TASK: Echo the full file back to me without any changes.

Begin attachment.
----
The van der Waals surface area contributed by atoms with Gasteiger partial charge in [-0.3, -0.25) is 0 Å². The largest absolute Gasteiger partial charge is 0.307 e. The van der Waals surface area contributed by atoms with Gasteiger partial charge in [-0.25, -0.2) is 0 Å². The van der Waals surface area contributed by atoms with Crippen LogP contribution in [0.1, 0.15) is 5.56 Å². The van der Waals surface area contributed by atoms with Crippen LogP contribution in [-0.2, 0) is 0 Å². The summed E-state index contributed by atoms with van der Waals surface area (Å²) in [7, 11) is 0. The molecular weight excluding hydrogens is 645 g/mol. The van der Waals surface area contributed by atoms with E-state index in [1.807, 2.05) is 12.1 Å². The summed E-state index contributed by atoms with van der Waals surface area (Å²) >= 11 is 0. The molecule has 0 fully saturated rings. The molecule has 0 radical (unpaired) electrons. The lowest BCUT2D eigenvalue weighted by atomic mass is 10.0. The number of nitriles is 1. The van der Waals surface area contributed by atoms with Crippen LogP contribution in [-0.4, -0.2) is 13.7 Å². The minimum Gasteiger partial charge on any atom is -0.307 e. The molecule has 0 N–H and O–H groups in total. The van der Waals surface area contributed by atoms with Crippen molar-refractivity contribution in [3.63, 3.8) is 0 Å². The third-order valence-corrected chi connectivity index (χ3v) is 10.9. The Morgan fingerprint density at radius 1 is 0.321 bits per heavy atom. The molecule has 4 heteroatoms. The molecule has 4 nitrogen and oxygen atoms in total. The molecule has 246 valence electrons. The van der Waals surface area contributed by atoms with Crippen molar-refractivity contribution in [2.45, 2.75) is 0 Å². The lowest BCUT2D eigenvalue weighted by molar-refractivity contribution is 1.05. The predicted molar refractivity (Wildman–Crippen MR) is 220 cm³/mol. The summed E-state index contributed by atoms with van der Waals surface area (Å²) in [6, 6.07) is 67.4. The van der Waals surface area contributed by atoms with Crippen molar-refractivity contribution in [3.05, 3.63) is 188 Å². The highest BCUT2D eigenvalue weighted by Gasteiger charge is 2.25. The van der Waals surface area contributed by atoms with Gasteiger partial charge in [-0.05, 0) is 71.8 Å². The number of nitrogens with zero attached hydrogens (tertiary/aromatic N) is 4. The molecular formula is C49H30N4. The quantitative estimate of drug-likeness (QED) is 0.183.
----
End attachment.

The van der Waals surface area contributed by atoms with Gasteiger partial charge in [-0.3, -0.25) is 0 Å². The largest absolute Gasteiger partial charge is 0.307 e. The van der Waals surface area contributed by atoms with Gasteiger partial charge in [-0.25, -0.2) is 0 Å². The van der Waals surface area contributed by atoms with Crippen LogP contribution in [0.1, 0.15) is 5.56 Å². The van der Waals surface area contributed by atoms with Crippen LogP contribution in [-0.2, 0) is 0 Å². The summed E-state index contributed by atoms with van der Waals surface area (Å²) in [7, 11) is 0. The molecular weight excluding hydrogens is 645 g/mol. The van der Waals surface area contributed by atoms with E-state index in [1.807, 2.05) is 12.1 Å². The summed E-state index contributed by atoms with van der Waals surface area (Å²) >= 11 is 0. The molecule has 0 fully saturated rings. The molecule has 0 radical (unpaired) electrons. The lowest BCUT2D eigenvalue weighted by atomic mass is 10.0. The number of nitriles is 1. The van der Waals surface area contributed by atoms with Crippen LogP contribution in [-0.4, -0.2) is 13.7 Å². The minimum Gasteiger partial charge on any atom is -0.307 e. The molecule has 0 N–H and O–H groups in total. The van der Waals surface area contributed by atoms with Crippen molar-refractivity contribution in [3.63, 3.8) is 0 Å². The third-order valence-corrected chi connectivity index (χ3v) is 10.9. The Morgan fingerprint density at radius 1 is 0.321 bits per heavy atom. The molecule has 4 heteroatoms. The molecule has 4 nitrogen and oxygen atoms in total. The molecule has 246 valence electrons. The van der Waals surface area contributed by atoms with Crippen molar-refractivity contribution in [2.45, 2.75) is 0 Å². The lowest BCUT2D eigenvalue weighted by molar-refractivity contribution is 1.05. The predicted molar refractivity (Wildman–Crippen MR) is 220 cm³/mol. The summed E-state index contributed by atoms with van der Waals surface area (Å²) in [6, 6.07) is 67.4. The van der Waals surface area contributed by atoms with Crippen molar-refractivity contribution in [3.05, 3.63) is 188 Å². The highest BCUT2D eigenvalue weighted by Gasteiger charge is 2.25. The van der Waals surface area contributed by atoms with Gasteiger partial charge in [-0.05, 0) is 71.8 Å². The number of nitrogens with zero attached hydrogens (tertiary/aromatic N) is 4. The molecular formula is C49H30N4. The quantitative estimate of drug-likeness (QED) is 0.183.